Janresseger: School Privatization Means Loss of Public Investment to Profits and Sacrifice of Students’ Rights
Here is how political scientists Jacob Hacker and Paul Pierson begin their newest book, American Amnesia, that explores the subject of America’s capitulation to the belief that government is the problem, not the solution to our society’s concerns: “This book is about an uncomfortable truth: It takes government—a lot of government—for advanced societies to flourish. This truth is uncomfortable because American’s cherish freedom. Government is effective in part because it limits freedom—because, in the language of political philosophy, it exercises legitimate coercion. Government can tell people they must send their children to school rather than the fields, that they can’t dump toxins into the water or air, and that they must contribute to meet expenses that benefit the entire community. To be sure, government also secures our freedom. Without its ability to compel behavior, it would not just be powerless to protect our liberties; it would cease to be a vehicle for achieving many of our most important shared ends… Government works because it can force people to do things.” (American Amnesia, p. 1)
Exactly how our turning away from government has affected public schools is the subject of a fascinating analysis by Alex Molnar, Dismantling Public Education: Turning Ideology into Gold. Molnar—a Research Professor and Publications Director of the National Education Policy Center at the University of Colorado—painstakingly traces the history of the development of public education as “an egalitarian institution that was redistributive in its effects… Public education in the United States has from its earliest days been structured to embody and strengthen representative democracy by inculcating democratic values….” But, “The major education reforms of the past 35 years—education vouchers, charter schools, tuition tax credits, and education savings accounts—all seek to remove public schools from the control of elected bodies, to subject them to the ‘laws’ of the ‘market’; and to put them at the service of the economic elite. The world being called into existence is based on the belief that anyone, but not everyone, can succeed—a world of winners and losers, each of whom has earned his or her fate.” It is also a world where “the progressive edifice that Roosevelt… constructed (in the New Deal) would have to be set aside, taxes on wealth and profits reduced, wages suppressed, and a greater share of government costs shifted to the working class.”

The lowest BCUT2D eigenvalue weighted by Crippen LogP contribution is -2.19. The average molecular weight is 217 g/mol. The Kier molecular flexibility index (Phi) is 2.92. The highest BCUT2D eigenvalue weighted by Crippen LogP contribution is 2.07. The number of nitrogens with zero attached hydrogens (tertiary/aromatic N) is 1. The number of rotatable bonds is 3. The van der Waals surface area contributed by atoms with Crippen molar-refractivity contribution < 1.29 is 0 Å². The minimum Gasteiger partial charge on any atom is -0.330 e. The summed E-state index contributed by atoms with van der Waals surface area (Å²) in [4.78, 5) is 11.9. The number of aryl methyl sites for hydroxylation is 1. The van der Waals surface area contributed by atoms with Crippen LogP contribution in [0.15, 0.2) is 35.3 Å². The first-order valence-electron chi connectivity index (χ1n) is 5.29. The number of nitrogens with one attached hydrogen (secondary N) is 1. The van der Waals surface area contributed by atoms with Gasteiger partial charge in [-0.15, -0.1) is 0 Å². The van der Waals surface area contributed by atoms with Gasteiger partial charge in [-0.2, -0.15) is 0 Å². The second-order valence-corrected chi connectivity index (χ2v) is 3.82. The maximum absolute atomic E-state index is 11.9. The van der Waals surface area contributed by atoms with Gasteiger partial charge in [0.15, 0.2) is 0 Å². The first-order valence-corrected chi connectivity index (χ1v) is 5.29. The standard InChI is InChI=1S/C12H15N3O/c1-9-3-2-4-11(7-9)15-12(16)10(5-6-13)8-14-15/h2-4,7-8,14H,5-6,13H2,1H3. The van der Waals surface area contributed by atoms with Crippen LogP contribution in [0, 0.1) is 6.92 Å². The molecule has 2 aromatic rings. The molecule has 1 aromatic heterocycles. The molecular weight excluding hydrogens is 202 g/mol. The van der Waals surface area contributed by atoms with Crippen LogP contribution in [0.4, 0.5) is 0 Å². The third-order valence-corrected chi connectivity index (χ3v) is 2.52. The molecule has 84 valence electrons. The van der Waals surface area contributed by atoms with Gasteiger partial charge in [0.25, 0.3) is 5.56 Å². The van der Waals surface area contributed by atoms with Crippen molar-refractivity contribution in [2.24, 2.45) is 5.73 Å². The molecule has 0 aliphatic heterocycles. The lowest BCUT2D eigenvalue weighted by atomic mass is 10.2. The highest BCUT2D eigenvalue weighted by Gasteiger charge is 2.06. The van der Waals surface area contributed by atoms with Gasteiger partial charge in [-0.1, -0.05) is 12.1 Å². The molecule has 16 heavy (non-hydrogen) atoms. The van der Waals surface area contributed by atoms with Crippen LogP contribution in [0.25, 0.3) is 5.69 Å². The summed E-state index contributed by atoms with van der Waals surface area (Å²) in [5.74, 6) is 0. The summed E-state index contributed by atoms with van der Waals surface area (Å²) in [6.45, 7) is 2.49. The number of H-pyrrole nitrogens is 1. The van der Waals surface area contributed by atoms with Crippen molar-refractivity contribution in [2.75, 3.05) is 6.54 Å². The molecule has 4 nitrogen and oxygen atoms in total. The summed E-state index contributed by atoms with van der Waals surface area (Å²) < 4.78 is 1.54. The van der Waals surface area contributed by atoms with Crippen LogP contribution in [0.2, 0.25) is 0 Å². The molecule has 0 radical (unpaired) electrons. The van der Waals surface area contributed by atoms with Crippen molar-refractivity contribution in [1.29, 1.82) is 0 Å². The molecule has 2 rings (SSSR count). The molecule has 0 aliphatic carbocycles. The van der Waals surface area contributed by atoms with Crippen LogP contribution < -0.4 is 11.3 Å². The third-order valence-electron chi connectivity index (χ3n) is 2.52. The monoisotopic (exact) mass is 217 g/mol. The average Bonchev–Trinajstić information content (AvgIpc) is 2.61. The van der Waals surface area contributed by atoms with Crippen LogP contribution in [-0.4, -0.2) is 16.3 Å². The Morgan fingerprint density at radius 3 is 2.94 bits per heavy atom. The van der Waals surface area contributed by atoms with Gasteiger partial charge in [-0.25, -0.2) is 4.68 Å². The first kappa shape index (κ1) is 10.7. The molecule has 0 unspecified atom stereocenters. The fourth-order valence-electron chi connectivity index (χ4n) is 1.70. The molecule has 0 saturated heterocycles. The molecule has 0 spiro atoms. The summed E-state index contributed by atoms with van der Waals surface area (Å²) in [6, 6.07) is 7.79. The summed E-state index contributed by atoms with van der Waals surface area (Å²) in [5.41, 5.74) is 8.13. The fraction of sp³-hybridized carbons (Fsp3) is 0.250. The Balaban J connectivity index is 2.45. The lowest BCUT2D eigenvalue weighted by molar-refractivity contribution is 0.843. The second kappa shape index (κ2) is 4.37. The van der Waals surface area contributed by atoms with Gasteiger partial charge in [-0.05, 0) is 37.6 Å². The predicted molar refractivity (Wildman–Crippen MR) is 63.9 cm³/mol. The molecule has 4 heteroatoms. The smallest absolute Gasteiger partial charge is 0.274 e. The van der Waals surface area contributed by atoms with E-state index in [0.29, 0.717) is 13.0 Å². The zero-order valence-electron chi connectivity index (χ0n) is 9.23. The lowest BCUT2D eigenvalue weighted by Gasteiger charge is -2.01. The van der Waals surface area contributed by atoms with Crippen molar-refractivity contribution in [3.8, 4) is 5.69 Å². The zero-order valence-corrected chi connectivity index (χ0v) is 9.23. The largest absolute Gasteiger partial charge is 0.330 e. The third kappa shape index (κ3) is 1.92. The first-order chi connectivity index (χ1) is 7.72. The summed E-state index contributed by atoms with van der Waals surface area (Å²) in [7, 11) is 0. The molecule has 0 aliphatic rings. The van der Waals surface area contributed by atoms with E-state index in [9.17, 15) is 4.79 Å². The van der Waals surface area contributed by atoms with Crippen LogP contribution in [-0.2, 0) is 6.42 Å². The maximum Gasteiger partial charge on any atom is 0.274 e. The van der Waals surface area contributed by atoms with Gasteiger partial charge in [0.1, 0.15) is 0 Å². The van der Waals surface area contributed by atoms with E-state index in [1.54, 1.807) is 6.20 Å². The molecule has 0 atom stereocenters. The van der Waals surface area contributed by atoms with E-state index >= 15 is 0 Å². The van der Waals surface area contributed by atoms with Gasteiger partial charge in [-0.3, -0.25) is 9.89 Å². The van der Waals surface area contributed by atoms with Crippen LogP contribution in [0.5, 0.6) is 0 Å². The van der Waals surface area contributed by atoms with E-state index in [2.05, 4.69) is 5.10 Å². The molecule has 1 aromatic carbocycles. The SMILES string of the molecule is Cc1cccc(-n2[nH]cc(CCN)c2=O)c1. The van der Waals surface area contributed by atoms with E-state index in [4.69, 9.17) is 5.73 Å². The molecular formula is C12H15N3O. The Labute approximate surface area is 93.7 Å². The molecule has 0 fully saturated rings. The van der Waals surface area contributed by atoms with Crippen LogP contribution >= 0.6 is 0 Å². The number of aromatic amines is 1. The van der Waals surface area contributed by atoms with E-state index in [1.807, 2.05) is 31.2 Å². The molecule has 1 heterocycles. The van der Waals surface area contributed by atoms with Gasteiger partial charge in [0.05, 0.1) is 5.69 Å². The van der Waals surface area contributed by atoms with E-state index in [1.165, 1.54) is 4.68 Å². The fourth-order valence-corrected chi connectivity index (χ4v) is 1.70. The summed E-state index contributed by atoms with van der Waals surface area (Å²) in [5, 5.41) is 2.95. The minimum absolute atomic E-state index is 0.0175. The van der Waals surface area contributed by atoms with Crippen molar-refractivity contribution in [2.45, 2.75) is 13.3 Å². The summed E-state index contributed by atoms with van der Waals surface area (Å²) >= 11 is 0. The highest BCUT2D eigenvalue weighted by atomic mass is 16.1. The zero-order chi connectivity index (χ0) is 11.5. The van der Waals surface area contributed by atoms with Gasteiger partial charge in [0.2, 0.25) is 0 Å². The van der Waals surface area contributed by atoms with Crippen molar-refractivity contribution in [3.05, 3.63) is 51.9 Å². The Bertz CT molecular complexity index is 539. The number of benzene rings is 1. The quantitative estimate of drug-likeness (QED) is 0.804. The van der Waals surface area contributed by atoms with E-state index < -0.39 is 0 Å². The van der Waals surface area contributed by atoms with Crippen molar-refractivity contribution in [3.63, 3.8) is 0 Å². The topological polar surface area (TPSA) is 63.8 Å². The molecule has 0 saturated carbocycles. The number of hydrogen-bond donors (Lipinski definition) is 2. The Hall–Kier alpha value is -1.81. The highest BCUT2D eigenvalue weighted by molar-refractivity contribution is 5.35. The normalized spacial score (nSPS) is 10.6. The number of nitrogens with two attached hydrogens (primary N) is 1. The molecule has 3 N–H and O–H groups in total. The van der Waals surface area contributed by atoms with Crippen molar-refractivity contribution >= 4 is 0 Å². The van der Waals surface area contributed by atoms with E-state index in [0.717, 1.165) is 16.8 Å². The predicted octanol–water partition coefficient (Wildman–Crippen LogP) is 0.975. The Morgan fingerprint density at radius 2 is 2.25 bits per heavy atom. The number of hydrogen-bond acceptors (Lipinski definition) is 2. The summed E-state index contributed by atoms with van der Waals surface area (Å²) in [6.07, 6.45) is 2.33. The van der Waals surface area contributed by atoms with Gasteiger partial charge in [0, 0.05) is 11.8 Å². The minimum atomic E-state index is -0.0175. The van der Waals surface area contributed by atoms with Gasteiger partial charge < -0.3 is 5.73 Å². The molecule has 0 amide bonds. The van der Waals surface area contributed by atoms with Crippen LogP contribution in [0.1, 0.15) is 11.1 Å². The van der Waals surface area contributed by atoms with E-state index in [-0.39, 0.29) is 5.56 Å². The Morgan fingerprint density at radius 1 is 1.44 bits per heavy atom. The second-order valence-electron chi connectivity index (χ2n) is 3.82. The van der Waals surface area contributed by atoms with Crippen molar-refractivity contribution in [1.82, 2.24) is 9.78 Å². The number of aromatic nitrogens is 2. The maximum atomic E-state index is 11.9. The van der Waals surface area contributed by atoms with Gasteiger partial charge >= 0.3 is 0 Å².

Molnar marks the beginning of our times with the economics of Ronald Reagan, which “replaced the citizen’s democratic right to a ‘voice’ in shaping their public schools with a consumer’s choice to ‘exit’ schools. Under the banner of ‘school choice,’ public education would thus be removed from democratic control and reformulated as a commodity to be ‘chosen.'” Our society has been wooed away from supporting public schools. “Under pressure from and with the aid of charitable foundations, wealthy philanthropists, and ideologues, government policy makers have steadily shifted control of the schools from locally elected school boards to appointed governing bodies. A for-profit school sector has emerged that depends entirely on taxpayer and philanthropic funds. Accountability has been shifted from government regulatory oversight mechanisms to ‘market discipline.’… Getting this myth ‘believed’ meant new opportunities to turn tax dollars into profits—profits from, for example, paying a few teachers more and many teachers less; profits from designing standardized tests; profits from renting school facilities; profits from managing schools; profits from data management systems and test scoring systems; and profits from selling software platforms and computing devices. Best of all, these profitmaking opportunities came with little or no government oversight to thwart self-dealing and ferret out fraud and abuse. Oversight and regulation had by this time been successfully characterized as innovation and achievement killers.”
In his analysis Molnar highlights two prominent abuses that have emerged with the wave of school privatization—the removal of what Hacker and Pierson call “the coercive power of government”—regulation and oversight which are said by the privatizers to kill innovation, and the distortions that result when government funding flows to private profits. Conveniently, two exposes in the press this week—mere examples of the cascade of stories we are reading about abuses in charter schools and other privatized education ventures—exemplify the very problems Molnar highlights.